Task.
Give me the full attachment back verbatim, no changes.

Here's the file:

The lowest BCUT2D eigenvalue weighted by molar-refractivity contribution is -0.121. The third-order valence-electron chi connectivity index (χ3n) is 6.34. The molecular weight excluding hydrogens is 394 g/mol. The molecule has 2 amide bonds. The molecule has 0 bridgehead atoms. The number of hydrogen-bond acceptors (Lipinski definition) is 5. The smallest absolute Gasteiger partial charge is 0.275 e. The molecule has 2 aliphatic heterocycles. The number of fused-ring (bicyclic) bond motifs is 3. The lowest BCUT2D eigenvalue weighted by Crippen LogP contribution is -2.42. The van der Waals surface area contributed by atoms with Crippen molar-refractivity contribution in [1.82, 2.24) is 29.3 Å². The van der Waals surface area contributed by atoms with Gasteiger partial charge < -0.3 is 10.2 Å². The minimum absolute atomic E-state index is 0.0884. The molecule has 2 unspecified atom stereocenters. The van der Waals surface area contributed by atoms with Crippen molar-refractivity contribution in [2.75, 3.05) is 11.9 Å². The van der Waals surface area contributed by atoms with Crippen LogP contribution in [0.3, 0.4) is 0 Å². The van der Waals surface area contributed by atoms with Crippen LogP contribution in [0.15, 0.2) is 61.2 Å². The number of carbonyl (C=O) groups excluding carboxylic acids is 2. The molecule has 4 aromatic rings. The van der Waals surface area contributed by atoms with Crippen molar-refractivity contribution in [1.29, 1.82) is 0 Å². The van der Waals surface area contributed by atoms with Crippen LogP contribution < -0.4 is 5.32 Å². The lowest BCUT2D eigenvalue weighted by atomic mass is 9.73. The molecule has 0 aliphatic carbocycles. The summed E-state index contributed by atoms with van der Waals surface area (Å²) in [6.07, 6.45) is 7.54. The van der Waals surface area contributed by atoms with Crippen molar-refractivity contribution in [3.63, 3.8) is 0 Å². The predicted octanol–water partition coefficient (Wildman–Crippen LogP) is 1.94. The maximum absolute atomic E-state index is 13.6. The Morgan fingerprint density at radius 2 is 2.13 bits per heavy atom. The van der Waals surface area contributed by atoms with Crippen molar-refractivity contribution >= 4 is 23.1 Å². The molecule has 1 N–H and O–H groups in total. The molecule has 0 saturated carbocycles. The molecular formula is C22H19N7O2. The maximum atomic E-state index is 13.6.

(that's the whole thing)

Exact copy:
The lowest BCUT2D eigenvalue weighted by molar-refractivity contribution is -0.121. The third-order valence-electron chi connectivity index (χ3n) is 6.34. The molecular weight excluding hydrogens is 394 g/mol. The molecule has 2 amide bonds. The molecule has 0 bridgehead atoms. The number of hydrogen-bond acceptors (Lipinski definition) is 5. The smallest absolute Gasteiger partial charge is 0.275 e. The molecule has 2 aliphatic heterocycles. The number of fused-ring (bicyclic) bond motifs is 3. The lowest BCUT2D eigenvalue weighted by Crippen LogP contribution is -2.42. The van der Waals surface area contributed by atoms with Crippen molar-refractivity contribution in [1.82, 2.24) is 29.3 Å². The van der Waals surface area contributed by atoms with Gasteiger partial charge < -0.3 is 10.2 Å². The minimum absolute atomic E-state index is 0.0884. The molecule has 2 unspecified atom stereocenters. The van der Waals surface area contributed by atoms with Crippen molar-refractivity contribution in [2.75, 3.05) is 11.9 Å². The van der Waals surface area contributed by atoms with Crippen LogP contribution in [0.3, 0.4) is 0 Å². The van der Waals surface area contributed by atoms with Crippen LogP contribution in [0.15, 0.2) is 61.2 Å². The number of carbonyl (C=O) groups excluding carboxylic acids is 2. The molecule has 4 aromatic rings. The van der Waals surface area contributed by atoms with Crippen molar-refractivity contribution in [1.29, 1.82) is 0 Å². The van der Waals surface area contributed by atoms with Crippen LogP contribution < -0.4 is 5.32 Å². The lowest BCUT2D eigenvalue weighted by atomic mass is 9.73. The molecule has 0 aliphatic carbocycles. The summed E-state index contributed by atoms with van der Waals surface area (Å²) in [6.07, 6.45) is 7.54. The van der Waals surface area contributed by atoms with Crippen molar-refractivity contribution in [3.63, 3.8) is 0 Å². The predicted octanol–water partition coefficient (Wildman–Crippen LogP) is 1.94. The maximum absolute atomic E-state index is 13.6. The Morgan fingerprint density at radius 2 is 2.13 bits per heavy atom. The van der Waals surface area contributed by atoms with Crippen molar-refractivity contribution >= 4 is 23.1 Å². The molecule has 1 N–H and O–H groups in total. The molecule has 0 saturated carbocycles. The molecular formula is C22H19N7O2. The maximum atomic E-state index is 13.6.